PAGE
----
• Journal Article

Examining Autism Spectrum Disorders by Biomarkers: Example From the Oxytocin and Serotonin Systems

Citation

Hammock, E., Veenstra-VanderWeele, J., Yan, Z. Y., Kerr, T. M., Morris, M., Anderson, G. M., ... Jacob, S. (2012). Examining Autism Spectrum Disorders by Biomarkers: Example From the Oxytocin and Serotonin Systems. Journal of the American Academy of Child and Adolescent Psychiatry, 51(7), 712-721. DOI: 10.1016/j.jaac.2012.04.010

Abstract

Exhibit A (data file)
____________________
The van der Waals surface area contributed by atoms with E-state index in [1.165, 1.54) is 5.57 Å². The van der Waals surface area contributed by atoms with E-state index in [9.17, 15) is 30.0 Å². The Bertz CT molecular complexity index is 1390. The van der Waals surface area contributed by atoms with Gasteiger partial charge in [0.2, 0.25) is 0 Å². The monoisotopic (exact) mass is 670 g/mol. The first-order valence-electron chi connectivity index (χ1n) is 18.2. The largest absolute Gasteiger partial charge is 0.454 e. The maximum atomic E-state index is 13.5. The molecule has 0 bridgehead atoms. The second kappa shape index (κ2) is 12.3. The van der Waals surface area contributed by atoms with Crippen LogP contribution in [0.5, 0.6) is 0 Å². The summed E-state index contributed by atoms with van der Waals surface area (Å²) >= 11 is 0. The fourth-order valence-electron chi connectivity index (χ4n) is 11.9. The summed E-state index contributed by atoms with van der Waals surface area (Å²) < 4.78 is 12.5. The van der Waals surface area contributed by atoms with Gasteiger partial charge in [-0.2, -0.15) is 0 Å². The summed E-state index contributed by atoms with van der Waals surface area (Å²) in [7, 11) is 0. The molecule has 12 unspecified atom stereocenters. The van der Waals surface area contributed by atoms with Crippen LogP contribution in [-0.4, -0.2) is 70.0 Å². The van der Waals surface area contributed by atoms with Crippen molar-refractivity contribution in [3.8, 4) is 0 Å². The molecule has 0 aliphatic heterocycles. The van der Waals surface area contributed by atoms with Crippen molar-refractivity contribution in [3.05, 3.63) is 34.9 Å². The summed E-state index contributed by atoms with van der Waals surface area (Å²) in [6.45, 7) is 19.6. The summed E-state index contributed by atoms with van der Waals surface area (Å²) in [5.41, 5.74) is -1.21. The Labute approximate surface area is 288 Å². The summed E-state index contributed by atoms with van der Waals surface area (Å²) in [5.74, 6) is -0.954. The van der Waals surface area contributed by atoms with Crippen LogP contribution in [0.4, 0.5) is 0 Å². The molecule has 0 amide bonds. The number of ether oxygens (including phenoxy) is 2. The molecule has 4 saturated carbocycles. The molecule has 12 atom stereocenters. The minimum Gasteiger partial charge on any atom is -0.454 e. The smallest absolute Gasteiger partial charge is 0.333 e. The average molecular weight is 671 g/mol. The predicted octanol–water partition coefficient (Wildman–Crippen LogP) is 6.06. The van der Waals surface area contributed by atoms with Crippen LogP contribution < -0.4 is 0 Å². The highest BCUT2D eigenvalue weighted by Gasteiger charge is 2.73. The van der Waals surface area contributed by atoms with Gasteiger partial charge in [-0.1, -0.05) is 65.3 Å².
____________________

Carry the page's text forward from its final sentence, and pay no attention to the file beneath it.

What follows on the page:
Objective: Autism spectrum disorder (ASD) is a heritable but highly heterogeneous neuro-psychiatric syndrome, which poses challenges for research relying solely on behavioral symptoms or diagnosis. Examining biomarkers may give us ways to identify individuals who demonstrate specific developmental trajectories and etiological factors related to ASD. Plasma oxytocin (OT) and whole-blood serotonin (5-HT) levels are consistently altered in some individuals with ASD. Reciprocal relationships have been described between brain oxytocin and serotonin systems during development. We therefore investigated the relationship between these peripheral biomarkers as well as their relationships with age. Method: In our first study, we analyzed correlations between these two biomarkers in 31 children and adolescents who were diagnosed with autism and were not on medications. In our second study, we explored whether whole-blood 5-HT levels are altered in mice lacking the oxytocin receptor gene Oxtr. Results: In humans, OT and 5-HT were negatively correlated with each other (p < .05) and this relationship was most prominent in children less than 11 years old. Paralleling human findings, mice lacking Oxtr showed increased whole-blood 5-HT levels (p = .05), with this effect driven exclusively by mice less than 4 months old (p < .01). Conclusions: Identifying relationships between identified ASD biomarkers may be a useful approach to connect otherwise disparate findings that span multiple systems in this heterogeneous disorder. Using neurochemical biomarkers to perform parallel studies in animal and human populations within a developmental context is a plausible approach to probe the root causes of ASD and to identify potential interventions. J. Am. Acad. Child Adolesc. Psychiatry, 2012; 51(7):712-721